Almost immediately after the All-Star game ended last night, Adrian Wojnarowski broke the news of a blockbuster trade. The Sacramento Kings gave up superstar DeMarcus Cousins and potentially Omri Casspi to the New Orleans Pelicans. In return for the ill tempered three time all star, the Kings received rookie Buddy Hield, Langston Galloway, Tyreke Evans, a top three protected first round pick this year and a 2017 second round pick (that was originally Philadelphia’s). With such a huge trade, there are always ripples felt across the league. The Sixers were one of the teams most effected by this trade.
What happens to Jahlil Okafor?
The most obvious aspect of how this trade impacts the Sixers is focused on their center Jahlil Okafor. The Pelicans have been the team most linked to the former Duke big man. But now that they traded for Boogie Cousins, Okafor is no longer a target for them to try and acquire. The four teams rumored to have inquired about Okafor were the Pelicans, Blazers, Nuggets and Bulls. The Blazers and Nuggets agreed to a trade swapping big men and draft picks.
Therefore, with the Sixers taking their time to pull the trigger, it eliminated multiple potential trade partners. Chicago is the only team who has supposedly inquired about Okafor who hasn’t already acquired a big man. That means Philadelphia might have to settle for even less than they planned.
The other major implication the Boogie trade has on Philadelphia is through the draft. Within Nik Stauskas/Carl Landry etc. trade, the Sixers also received the rights to swap first round picks this season, and the Kings first round pick next year.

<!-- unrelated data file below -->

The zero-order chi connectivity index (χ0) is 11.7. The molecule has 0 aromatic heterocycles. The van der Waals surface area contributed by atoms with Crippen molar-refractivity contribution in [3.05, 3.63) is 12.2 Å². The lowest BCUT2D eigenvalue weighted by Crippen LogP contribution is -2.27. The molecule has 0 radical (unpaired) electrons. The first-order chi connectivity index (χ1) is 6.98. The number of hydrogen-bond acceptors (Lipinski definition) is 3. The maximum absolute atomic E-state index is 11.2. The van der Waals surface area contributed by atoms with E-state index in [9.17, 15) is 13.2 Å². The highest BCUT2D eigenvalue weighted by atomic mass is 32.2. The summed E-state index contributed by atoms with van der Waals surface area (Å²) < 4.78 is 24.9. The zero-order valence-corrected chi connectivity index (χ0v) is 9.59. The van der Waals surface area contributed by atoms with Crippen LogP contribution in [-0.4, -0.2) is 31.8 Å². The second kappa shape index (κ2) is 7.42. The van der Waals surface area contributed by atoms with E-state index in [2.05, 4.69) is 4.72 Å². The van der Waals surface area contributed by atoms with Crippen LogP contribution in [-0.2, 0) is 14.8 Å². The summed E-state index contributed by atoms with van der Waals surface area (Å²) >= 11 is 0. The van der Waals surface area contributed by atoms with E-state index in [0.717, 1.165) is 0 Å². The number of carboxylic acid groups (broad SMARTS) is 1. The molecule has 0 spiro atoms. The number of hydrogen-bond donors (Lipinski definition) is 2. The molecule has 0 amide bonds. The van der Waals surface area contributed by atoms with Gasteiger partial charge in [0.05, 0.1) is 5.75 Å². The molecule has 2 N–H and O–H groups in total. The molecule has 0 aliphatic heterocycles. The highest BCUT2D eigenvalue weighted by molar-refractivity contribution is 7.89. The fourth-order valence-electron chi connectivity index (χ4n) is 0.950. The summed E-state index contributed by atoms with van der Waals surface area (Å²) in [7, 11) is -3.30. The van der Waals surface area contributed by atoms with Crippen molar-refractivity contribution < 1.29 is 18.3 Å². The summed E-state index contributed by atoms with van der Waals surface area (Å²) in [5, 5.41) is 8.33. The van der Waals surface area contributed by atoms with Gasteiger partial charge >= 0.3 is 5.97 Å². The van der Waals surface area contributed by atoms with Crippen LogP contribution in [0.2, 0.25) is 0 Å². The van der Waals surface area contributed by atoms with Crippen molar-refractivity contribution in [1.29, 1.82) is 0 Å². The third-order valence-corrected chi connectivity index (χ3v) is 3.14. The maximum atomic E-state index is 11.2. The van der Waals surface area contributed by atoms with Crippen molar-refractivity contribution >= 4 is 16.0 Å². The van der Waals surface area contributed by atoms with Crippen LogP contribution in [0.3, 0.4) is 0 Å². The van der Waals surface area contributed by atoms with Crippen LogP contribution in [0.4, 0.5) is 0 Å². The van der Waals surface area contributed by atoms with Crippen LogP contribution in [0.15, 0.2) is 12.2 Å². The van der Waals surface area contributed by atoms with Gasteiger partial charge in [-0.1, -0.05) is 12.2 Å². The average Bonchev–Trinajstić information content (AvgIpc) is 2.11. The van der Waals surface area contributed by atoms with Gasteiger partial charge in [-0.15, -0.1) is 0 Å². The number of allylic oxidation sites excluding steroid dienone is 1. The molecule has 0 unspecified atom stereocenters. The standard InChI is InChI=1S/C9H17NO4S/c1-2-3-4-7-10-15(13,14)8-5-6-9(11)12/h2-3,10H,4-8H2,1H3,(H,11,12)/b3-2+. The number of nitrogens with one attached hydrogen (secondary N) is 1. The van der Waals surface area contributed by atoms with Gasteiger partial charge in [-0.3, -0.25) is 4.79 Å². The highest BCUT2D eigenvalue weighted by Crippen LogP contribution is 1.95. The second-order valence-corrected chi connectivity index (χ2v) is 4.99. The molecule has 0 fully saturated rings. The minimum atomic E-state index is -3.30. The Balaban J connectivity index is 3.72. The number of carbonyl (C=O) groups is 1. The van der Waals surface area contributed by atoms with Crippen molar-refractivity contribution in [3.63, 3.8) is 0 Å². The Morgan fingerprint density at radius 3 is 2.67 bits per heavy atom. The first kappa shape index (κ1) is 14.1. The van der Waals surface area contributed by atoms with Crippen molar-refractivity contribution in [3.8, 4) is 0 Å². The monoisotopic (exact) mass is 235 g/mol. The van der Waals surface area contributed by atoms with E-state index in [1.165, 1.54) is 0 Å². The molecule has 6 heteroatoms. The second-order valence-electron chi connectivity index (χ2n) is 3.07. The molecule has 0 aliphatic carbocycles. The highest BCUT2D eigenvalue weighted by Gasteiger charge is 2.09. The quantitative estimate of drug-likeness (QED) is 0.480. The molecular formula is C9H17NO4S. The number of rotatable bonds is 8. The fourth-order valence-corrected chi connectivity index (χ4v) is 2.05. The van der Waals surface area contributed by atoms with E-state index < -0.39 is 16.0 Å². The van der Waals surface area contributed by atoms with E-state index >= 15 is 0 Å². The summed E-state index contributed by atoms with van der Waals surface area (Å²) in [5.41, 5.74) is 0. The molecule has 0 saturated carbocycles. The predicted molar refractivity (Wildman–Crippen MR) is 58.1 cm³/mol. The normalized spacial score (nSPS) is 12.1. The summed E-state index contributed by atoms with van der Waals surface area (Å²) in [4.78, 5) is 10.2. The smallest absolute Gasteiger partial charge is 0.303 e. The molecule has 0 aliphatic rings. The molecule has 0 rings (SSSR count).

The pick swap would obviously only be used if Sacramento’s pick ends up higher than the Sixers’. The Sixers (21-35) currently have the fifth worst record in NBA. Sacramento (24-33) has the eleventh worst record. If the draft order were to be determined strictly on record, the Kings would not keep their first round pick this season because they owe Chicago their first round pick should it fall outside of the top ten. While it may seem like a stretch considering there are six teams between Philadelphia and Sacramento, they are only separated by 2.5 games.
Even with Sacramento’s additions of Hield, Galloway and Evans, the loss of Cousins will lower this team’s play. Cousins is averaging 27.8 points, 10.6 rebounds, 4.8 assists and 1.3 blocks per game and he leads the team in all of these categories. In comparison, taking Rudy Gay out of the conversation because he ruptured his Achilles and is out for the rest of the season, the team’s second leading scorer averages 13.7 points, 5.4 rebounds, 4.5 assists and 0.6 blocks per game. All three players that the Kings received are currently averaging less ten points a games.
Sacramento is on pace to win thirty-five games this season but that probably won’t happen. Of their remaining twenty-five games, fourteen of them are at home. Again, fourteen of the team’s remaining games, fourteen of them are against teams that would be in the playoffs if the season ended today. This team will struggle to score. Cousins accounted for so much of the team’s offense, players will need to step up to fill the void but that probably won’t happen.
The Pelicans-Kings trade changed the landscape of the NBA and the waves were felt by Philadelphia harder than most teams that weren’t directly involved. Only time will tell just how much this will help or hurt Philadelphia.
Mandatory Credit: Kelley L Cox-USA TODAY Sports